11/06/2014 08:42 am ET Updated Dec 06, 2017

Walt Disney's Fascinating WWII-Era Films (NEW BOOK)


The following is an excerpt from Disney During World War II: How the Walt Disney Studio Contributed to Victory in the War, a book that details the movies, short clips and instructional videos that the company turned out during wartime.

"Stop That Tank!"

Stop That Tank! was a very straightforward training film that used live-action footage of soldiers demonstrating the proper use of the Boys antitank rifle, and animated cutaway views of the gun’s interior to display its inner workings for better overall understanding. But before the instruction begins, the film opens with a cartoon sequence pitting hitler and his tanks against some concealed canadian soldiers armed with the weapon. The german tanks are rickety affairs that clank across the battlefields like toys, and when the hidden gunners open fire at close range, the tanks flee the scene. hitler’s tank gets blown to kingdom come, and he ends up in hades, ranting at the feet of Satan about the unfair advantage provided by the Boys antitank rifle. Ub Iwerks directed and the animators included Freddie Moore and Ward Kimball, who said of the supposedly fearsome weapon, “it looked like a BB gun to me.” Indeed, it had limited tactical worth on the battlefield at the time, but Disney’s job was to explain the gun’s workings and proper use, and to extol its virtues, regardless of its manifest obsolescence. The resulting film was exactly what the canadian government had bargained for, and it remained a standard teaching tool until the Boys gun was replaced by the Piat (Projector, infantry, anti-tank) in 1943.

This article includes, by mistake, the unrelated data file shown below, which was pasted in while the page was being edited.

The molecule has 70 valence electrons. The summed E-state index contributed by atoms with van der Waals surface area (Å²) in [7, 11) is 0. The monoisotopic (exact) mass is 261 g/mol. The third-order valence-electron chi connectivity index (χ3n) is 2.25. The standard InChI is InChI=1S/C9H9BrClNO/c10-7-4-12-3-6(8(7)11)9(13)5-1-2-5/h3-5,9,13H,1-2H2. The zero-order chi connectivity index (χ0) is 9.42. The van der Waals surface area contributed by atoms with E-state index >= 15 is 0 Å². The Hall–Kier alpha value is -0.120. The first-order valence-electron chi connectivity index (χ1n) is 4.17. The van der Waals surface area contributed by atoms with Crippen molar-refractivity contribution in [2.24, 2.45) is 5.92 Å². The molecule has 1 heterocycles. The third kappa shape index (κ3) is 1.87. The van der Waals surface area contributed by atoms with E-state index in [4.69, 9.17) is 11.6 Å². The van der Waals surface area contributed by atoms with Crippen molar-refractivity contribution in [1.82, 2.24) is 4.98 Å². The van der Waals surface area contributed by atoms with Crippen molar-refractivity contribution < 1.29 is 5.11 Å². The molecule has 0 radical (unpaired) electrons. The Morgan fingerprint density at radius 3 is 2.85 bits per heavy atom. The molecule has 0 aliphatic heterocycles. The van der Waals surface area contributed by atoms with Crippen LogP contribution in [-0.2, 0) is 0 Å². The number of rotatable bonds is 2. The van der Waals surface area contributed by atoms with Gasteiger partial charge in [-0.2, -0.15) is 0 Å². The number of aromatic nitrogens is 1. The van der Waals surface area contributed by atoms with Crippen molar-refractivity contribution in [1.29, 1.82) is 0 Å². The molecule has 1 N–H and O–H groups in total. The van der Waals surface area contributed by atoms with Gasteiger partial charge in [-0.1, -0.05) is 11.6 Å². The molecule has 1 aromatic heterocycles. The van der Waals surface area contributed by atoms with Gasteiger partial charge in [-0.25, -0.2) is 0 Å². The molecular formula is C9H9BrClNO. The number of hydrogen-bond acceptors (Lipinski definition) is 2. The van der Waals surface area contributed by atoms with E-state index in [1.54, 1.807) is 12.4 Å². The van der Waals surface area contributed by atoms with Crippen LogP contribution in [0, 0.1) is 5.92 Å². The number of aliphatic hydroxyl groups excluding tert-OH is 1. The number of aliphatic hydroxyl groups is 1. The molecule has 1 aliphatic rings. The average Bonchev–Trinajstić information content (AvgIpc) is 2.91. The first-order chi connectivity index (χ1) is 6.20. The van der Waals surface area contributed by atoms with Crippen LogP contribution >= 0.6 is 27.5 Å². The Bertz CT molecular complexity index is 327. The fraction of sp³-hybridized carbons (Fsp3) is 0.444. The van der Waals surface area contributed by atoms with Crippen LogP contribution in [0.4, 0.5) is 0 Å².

WEFT Series

The first series of training films produced was intended to teach pilots, air gunners, antiaircraft units, and ground observers how to quickly distinguish enemy planes from allied aircraft. It was called WEFT, a mnemonic abbreviation of “Wings, engine, Fuselage, and tail.” As the name suggests, the WEFT system was a multistep approach that separately analyzed the differences between the four basic component parts of each aircraft. WEFT quickly fell out of favor with the Army and Navy, but not before it had famously acquired the derisive nickname “Wrong every Fucking time.” However, this may have had less to do with the actual deficiencies in the WEFT system than with the robustly cynical sense of humor rampant among World War II servicemen, who gave all military acronyms the same treatment and could hardly be expected to resist so perfect an opportunity for sarcasm as the felicitous arrangement of letters in "WEFT" provided.

"Food Will Win The War"
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Claude Wickard, the secretary of agriculture, wanted Disney to do a short about the outsized but unsung role of the american farmer in helping to win the war. the flow of lend-lease food to allied countries was as vital to their survival as were the shiploads of airplanes, tanks, fuel, and munitions.

During the war, the Farm Belt of the united States sustained millions around the world, particularly in england, china, and the Soviet union; through lend-lease, america had become not only the “arsenal of Democracy” but also its larder. But the significance of this mammoth undertaking was not widely appreciated at the time. The Department of agriculture, operating in conjunction with the office of the coordinator of information under William J. Donovan, sought to put a spotlight on the American farmer at home while rallying allied spirits abroad and weakening the morale of enemy nations that could only dream of such a wealth of resources and production capabilities.

Excerpt from DISNEY DURING WORLD WAR II: How the Walt Disney Studio Contributed to Victory in the War by John Baxter ©2014. Reprinted by permission of Disney Editions/Disney Publishing Worldwide.